Table of Contents > Genomics > Cloning Print

Cloning

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Related terms
Background
Methods
Research
Implications
Limitations
Safety
Future research
Author information
Bibliography

Related Terms
  • Blastocyst, cell division, chromosome, clone, DNA, development, duplication, embryo, nucleus, reproductive cloning, replication, somatic cell nuclear transfer, stem cell research, therapeutic cloning.

Background
  • Cloning is a technique in which a researcher removes DNA (deoxyribonucleic acid) from the egg of an organism, and replaces it with new DNA. The egg with the new DNA can then be used to produce an organism that contains the new DNA in all the cells of its body or to produce embryonic stem cells. Embryonic stem cells are a type of cell that has the potential to develop into any type of tissue or organ, such as blood, skin, or liver.
  • DNA is located in a compartment of the cell called the nucleus and is packaged in structures called chromosomes. Human cells contain 46 chromosomes, and each chromosome has hundreds of genes. Genes contain the instructions for making the proteins that serve various functions in the human body. Variation in DNA is responsible for many of the differences seen among individuals, for example, height and eye color.
  • When researchers perform cloning, their goal is to produce an organism, tissue, or cell that carries the same DNA as an original donor cell. For example, researchers may use cloning to help repopulate endangered species. DNA from a specific organism can be used to produce genetically identical organisms. Researchers also hope to use cloning to treat human disease. DNA from a sick individual may be used to grow a new organ or tissue to help treat that individual. For example, new brain cells could be grown to treat patients with degenerative nervous system diseases.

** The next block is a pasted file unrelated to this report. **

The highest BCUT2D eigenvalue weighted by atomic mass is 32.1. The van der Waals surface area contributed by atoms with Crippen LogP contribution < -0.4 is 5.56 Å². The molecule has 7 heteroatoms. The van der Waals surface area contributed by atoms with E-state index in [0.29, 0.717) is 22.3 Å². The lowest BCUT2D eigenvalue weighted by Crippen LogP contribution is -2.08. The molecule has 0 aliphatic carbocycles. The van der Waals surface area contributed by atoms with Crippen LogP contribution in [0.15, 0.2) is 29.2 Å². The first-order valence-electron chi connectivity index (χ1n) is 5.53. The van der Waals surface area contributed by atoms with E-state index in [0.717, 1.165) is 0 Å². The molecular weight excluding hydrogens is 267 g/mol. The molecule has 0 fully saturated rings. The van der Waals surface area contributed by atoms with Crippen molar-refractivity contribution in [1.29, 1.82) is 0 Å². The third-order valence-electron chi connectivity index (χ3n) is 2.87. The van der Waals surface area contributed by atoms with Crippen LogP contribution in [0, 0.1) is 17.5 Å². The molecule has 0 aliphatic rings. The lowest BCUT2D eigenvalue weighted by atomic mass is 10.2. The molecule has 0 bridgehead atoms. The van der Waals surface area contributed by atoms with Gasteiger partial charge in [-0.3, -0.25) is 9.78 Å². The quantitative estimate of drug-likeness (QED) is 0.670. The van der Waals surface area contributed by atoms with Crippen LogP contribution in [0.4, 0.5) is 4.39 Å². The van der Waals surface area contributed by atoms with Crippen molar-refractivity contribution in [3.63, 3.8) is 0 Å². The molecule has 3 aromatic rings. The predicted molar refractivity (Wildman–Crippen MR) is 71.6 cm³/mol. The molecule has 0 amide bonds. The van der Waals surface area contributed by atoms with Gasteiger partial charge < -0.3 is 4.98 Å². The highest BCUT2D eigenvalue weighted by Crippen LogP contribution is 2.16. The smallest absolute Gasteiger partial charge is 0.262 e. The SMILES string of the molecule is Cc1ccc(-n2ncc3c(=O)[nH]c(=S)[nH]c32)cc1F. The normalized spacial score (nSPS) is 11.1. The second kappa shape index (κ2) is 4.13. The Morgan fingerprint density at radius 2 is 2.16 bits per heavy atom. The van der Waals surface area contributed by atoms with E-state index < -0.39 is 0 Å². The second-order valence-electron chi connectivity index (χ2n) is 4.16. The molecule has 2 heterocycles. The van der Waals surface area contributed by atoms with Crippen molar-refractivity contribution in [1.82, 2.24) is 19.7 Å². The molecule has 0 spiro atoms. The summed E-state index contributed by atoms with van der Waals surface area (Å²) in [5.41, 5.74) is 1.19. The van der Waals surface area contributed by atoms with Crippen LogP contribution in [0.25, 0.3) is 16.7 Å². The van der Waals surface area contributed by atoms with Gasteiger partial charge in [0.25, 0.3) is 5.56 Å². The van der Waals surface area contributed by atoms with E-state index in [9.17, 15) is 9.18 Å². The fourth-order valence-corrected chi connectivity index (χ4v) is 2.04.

• Although cloning has the potential to help people, it raises ethical concerns. For example, many people believe it is not right to create a clone of a human being. Also, a human embryo is destroyed when cloning is used to generate human embryonic stem cells. Due to ethical concerns, some people do not support stem cell research that involves cloning or embryonic stem cells and believe it should be banned.

Methods
  • Somatic cell nuclear transfer: To perform cloning, researchers commonly use a method called somatic cell nuclear transfer. In somatic cell nuclear transfer, the nucleus of a somatic cell, which is any cell type in the body except for reproductive cells, such as egg or sperm cells, is transferred into an unfertilized egg that has had its nucleus removed. The nucleus is a compartment of the cell that contains chromosomes and DNA. A human egg cell nucleus contains only 23 chromosomes (i.e., not the entire paired set), but a human somatic cell nucleus contains 46. Skin cells are a type of somatic cell type commonly used for cloning.
  • To remove the nucleus from an egg cell and replace it with the nucleus of a somatic cell, scientists observe the cells under a microscope and carefully remove the egg nucleus using fine glass needles. They may then use an electrical pulse to cause the somatic cell and the egg cell to fuse into one cell, which will contain the somatic cell nucleus. Alternatively, researchers may inject the somatic cell nucleus into the egg cell using glass needles.
  • After replacing the egg nucleus with a somatic nucleus, the cell divides several times until an embryo of about 100 cells, a blastocyst, has formed. Researchers still understand very little about the process through which the somatic cell DNA is reprogrammed by the egg cell and how it is able to control these cell divisions to produce a blastocyst.